"Matric is the gateway to further study and an indicator of success at the end of 12 long years within the school system - a student who does not pass matric will have no proof of their educational status. It is no wonder that there is such pressure before exam time," says Natalie Rabson, Marketing Manager at Boston City Campus & Business College.
Due to limited space available at tertiary institutions, the stress of being successful in the matric exams becomes more severe. For example, at three of Gauteng's leading tertiary institutions only one in four applications will be accepted. Having to make a career choice, the affordability of studying further, bursary applications and securing study loans, also adds to the pressure.
"Yes the pressure is on and unfortunately learners go to extreme emotional lengths to make things worse for themselves. It's as if the fear of failure suddenly takes centre stage. But matric exams shouldn't be like this - exam time should be a positive academic experience," says Rabson.
So, how does one best approach this final step in one's school life and give oneself the competitive edge to be accepted at a tertiary institution? Here are a few tips:
- Condition yourself not to stress and panic. Normal levels of stress can help you think faster and more effectively, but if anxiety becomes overwhelming it can have the opposite effect.
- Today it's proven that alternating study locations improves retention. This happens because of the way the brain makes associations between what it is studying and the background sensations that are occurring. Forcing the brain to make many associations with the same material provides the support needed to improve memory.
- Research shows that it's better to study different but related skills or concepts in one sitting, rather than focusing intensely on a single thing. Thiswillhelpleave a deeper impression on the brain.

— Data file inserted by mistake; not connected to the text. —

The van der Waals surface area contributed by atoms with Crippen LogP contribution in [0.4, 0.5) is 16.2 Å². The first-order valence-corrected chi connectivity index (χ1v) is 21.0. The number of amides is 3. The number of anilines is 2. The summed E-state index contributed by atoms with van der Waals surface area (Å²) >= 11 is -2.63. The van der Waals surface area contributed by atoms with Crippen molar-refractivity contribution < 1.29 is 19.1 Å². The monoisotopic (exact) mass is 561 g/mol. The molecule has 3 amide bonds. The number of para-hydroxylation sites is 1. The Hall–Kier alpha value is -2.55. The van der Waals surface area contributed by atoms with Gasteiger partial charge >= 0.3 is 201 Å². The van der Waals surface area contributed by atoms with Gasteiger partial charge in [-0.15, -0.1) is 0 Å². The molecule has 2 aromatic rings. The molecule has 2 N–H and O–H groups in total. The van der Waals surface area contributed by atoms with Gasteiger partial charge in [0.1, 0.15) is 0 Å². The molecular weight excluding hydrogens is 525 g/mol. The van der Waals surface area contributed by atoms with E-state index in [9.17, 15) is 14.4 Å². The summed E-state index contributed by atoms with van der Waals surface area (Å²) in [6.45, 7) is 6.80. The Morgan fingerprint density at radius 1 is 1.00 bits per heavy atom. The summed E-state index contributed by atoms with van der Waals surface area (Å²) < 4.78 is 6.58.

- Writing more, including making class and textbook reading notes and creating review sheets, and of course mind-maps,helps imprint information andwill improve retention.
- Avoid cramming- rather space your studies in a way that helps you take in information. This improves memory and doesn't require more effort.
- Do use the Internetwhen you need to, whether you seek more advice on how best to study for exams or if you need greater explanation on a subject. Continuously test yourself. It will help you store the information better and make it more accessible.
- Be aware of your strengths and weaknesses and remind yourself of those times when you were successful, and what you did to be successful. Stay calm, stay positive, and prior to your matric exam, just focus. Try and set the challenges of the year that follows aside.
Now is also a good time to remember that no CV is complete without experience and a relevant education is not always enough to kick-start one's career path. What's more, and because in-house training is so time consuming and expensive,most employers look for candidates with some form of job-related experience.
"Boston recognises the importance of this and has created a unique and innovative internship programme in which it partners with businesses to give its students the ultimate edge when entering the workplace. With theExperience It programme,Boston ensures that students are employable from the moment they have completed their studies. Made possible through the great relationships Boston has nurtured with various companies over the years, the simple wish to get a foot in the door can now become a reality for all graduates," adds Rabson.
The internships offered by these companies is a first step in that direction and may even lead to job offers if the students are able to prove their competence. Choosing Boston therefore means choosing the ultimate edge when entering the workplace.
To read more about these course options and the many others available visit
, like us on Facebook, or call 011 551 2000